Sneezing, running nose, itchy or watery eyes…if you’ve suffered from any of these symptoms recently, you need relief, but not necessarily from the common cold.
These symptoms, along with fever, fatigue, or rash, are all allergy symptoms.
Fortunately, there is relief. Prescription and over-the-counter allergy medication can help you and the 50 million plus people who suffer from allergies each year (and that’s just in the U.S.).
Depending on your symptoms and their severity, you have a few different allergy medications available to you. Keep reading to find out what your options are, so you can have an informed discussion with your doctor.
Types of Allergy Medications
When it comes to allergy medications, there are three broad categories that they fall into: antihistamines, decongestants, and nasal steroids. Depending on your allergies, you may use only one or multiple types of medication for your allergy relief.
Antihistamines are either used as needed or every day. They can be taken as a liquid, nasal spray, pill, or eye drops.
Antihistamines are a popular choice for treating allergies. You may not be familiar with the generic names of cetirizine, loratadine, or azelastine.
However, you’ve probably heard of their brand names: Zyrtec, Claritin, and Astelin.
So if you’re wondering, “what is Astelin prescribed for?” The answer is simple: it’s a long-term treatment for seasonal allergies.
Antihistamines usually start working within 1-2 hours. Some antihistamine nasal sprays work much sooner – as quickly as 15 minutes.
Decongestants are only used for short-term use. It’s recommended to take them for no more than a few days.
As their name implies, they are suitable to relieve sinus and nasal congestion. They can be described alongside antihistamines.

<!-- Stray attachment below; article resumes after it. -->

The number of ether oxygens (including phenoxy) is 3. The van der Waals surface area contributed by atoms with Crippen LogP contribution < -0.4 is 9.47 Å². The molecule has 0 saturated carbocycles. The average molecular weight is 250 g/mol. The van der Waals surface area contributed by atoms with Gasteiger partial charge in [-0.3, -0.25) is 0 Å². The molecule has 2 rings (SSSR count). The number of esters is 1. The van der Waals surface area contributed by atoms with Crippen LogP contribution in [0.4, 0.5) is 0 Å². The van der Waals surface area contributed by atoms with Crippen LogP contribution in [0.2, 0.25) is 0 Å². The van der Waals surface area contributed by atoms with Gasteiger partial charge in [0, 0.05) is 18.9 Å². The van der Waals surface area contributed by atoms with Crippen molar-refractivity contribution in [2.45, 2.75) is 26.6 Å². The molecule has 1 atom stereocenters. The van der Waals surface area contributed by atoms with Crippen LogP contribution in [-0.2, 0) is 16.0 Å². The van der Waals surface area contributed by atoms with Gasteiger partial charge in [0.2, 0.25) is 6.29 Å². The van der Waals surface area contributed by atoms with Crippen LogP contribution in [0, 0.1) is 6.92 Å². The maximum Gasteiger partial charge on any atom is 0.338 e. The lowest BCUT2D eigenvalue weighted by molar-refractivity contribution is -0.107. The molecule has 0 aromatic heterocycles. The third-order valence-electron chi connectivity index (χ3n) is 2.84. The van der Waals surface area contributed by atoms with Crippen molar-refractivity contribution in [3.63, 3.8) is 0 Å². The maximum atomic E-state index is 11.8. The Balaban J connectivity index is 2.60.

Drugs such as pseudoephedrine (Sudafed) are a decongestant. Some drugs such as fexofenadine/pseudoephedrine (Allegra-D) combine both an antihistamine and a decongestant. While these combination drugs can be effective, you may experience side effects from one of the drug types.
If you’re a little stuffed up and need some temporary relief, a decongestant can help. They usually start working within 30 minutes.
Nasal steroids are also called corticosteroids. They are available in sprays, pills, eye drops, inhalers, liquid, and even skin cream forms.
A few examples of popular nasal steroids include triamcinolone (Nasacort) and fluticasone propionate (Flonase).
If you have seasonal allergies that tend to last for a few weeks, nasal steroids can be used every day for relief. For maximum effectiveness, it may take a few weeks to see results. However, unlike other allergy solutions, nasal steroids are better for preventing allergy symptoms.
Talk to Your Doctor About Allergy Medications
Talk to your doctor about your symptoms and your allergy treatment options. There are many allergy medications available.
It’s likely you may be able to find an affordable over-the-counter solution that requires no prescription, and safely and effectively relieves you of your symptoms. With the right medicine, you can quickly find relief.
If you liked this article, please check out the rest of our site for more great content.